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Yes, nanoscience can enhance humans – but ethical guidelines must be agreed

People 'enhanced' into spider-climbing individuals with hugely projected breasts and Einstein-brains… Where will it stop?Engineers are trained to try to figure out how to achieve things that humans cannot and in nanoscience and nanotechnology that challenge is no different.Many of the most exciting advances in the field try to improve human incapacities with things such as memory, hearing, stamina or intellect. In my field of nanomedicine, the notion of human enhancement is, in a lot of cases, a way to deal with disease: enhancing vision, cognitive functions or improving a person's ability to move independently.I have always found the relationship between technology and its use to "aid" or "enhance" human capability intriguing because there is a fine line beyond which all kinds of ethical alarms go off. Where does human enhancement against true pathological conditions or disabilities end?Thoughts like these were on my mind last autumn on a plane to Taiwan, when I watched the latest movie version of one my favourite comic-book heros, Spider-man. The main character, a very normal, scientifically talented and altruistic teenager (who truly wants to save the world) is bitten by an experimental transgenic spider, which results in his transformation into a man-spider hybrid. This concept is a classic method used in science fiction to explain the creation of characters with super-human powers. Interestingly, the transformation almost always occurs after ex...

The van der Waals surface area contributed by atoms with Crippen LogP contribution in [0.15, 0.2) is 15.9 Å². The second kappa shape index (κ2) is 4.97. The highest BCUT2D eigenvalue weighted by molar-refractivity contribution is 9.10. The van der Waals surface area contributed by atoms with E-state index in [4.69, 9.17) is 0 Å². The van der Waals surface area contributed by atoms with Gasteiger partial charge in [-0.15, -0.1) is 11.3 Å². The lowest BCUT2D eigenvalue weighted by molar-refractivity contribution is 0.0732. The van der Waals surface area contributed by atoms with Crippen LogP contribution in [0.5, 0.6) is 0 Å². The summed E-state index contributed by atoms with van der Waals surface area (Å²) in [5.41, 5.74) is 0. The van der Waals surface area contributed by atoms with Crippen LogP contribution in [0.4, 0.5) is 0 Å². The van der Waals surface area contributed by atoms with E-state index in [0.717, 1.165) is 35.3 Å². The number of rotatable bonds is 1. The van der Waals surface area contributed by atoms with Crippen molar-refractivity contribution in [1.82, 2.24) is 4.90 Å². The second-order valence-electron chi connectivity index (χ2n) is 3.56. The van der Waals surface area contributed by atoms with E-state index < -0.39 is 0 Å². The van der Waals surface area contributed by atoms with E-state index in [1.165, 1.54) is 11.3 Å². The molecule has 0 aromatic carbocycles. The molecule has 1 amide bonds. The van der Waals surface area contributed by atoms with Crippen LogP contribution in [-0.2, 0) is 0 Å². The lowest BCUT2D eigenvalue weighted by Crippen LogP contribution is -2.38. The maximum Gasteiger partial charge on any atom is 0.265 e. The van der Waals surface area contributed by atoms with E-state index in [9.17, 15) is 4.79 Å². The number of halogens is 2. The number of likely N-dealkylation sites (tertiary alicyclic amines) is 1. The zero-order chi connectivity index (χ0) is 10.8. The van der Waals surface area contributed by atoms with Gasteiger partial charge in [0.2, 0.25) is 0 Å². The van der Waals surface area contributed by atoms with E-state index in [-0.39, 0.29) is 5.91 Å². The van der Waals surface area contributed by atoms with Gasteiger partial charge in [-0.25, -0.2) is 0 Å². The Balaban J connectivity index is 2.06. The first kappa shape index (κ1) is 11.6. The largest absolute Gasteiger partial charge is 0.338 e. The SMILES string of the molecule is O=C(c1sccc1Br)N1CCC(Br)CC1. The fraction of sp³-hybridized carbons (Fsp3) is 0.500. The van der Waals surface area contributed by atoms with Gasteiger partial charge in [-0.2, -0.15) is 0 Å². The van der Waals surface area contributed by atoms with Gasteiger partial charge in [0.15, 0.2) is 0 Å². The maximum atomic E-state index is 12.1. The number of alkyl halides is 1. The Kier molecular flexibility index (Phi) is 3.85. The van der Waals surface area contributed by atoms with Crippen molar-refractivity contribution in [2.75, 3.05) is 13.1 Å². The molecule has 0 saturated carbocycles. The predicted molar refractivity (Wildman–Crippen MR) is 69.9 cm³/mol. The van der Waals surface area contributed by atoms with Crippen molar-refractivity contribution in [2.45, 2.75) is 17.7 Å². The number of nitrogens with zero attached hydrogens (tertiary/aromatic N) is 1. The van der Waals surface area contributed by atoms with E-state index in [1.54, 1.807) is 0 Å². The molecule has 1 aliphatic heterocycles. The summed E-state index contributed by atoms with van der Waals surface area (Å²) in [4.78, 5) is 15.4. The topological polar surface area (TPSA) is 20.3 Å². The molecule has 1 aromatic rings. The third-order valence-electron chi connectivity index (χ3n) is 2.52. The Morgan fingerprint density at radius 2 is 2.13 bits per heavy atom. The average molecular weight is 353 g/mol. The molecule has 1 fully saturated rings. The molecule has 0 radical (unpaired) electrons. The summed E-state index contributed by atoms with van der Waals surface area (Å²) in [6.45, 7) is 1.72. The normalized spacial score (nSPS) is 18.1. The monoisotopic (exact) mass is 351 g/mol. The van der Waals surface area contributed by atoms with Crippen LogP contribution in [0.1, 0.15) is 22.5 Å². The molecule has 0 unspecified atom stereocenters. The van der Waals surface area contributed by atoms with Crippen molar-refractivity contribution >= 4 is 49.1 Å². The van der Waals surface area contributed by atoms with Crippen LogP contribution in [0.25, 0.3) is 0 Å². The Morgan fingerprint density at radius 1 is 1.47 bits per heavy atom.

Source: Guardian Unlimited Science - Category: Science Authors: Tags: Blogposts Biology guardian.co.uk Medical research Nanotechnology Human biology Science Source Type: news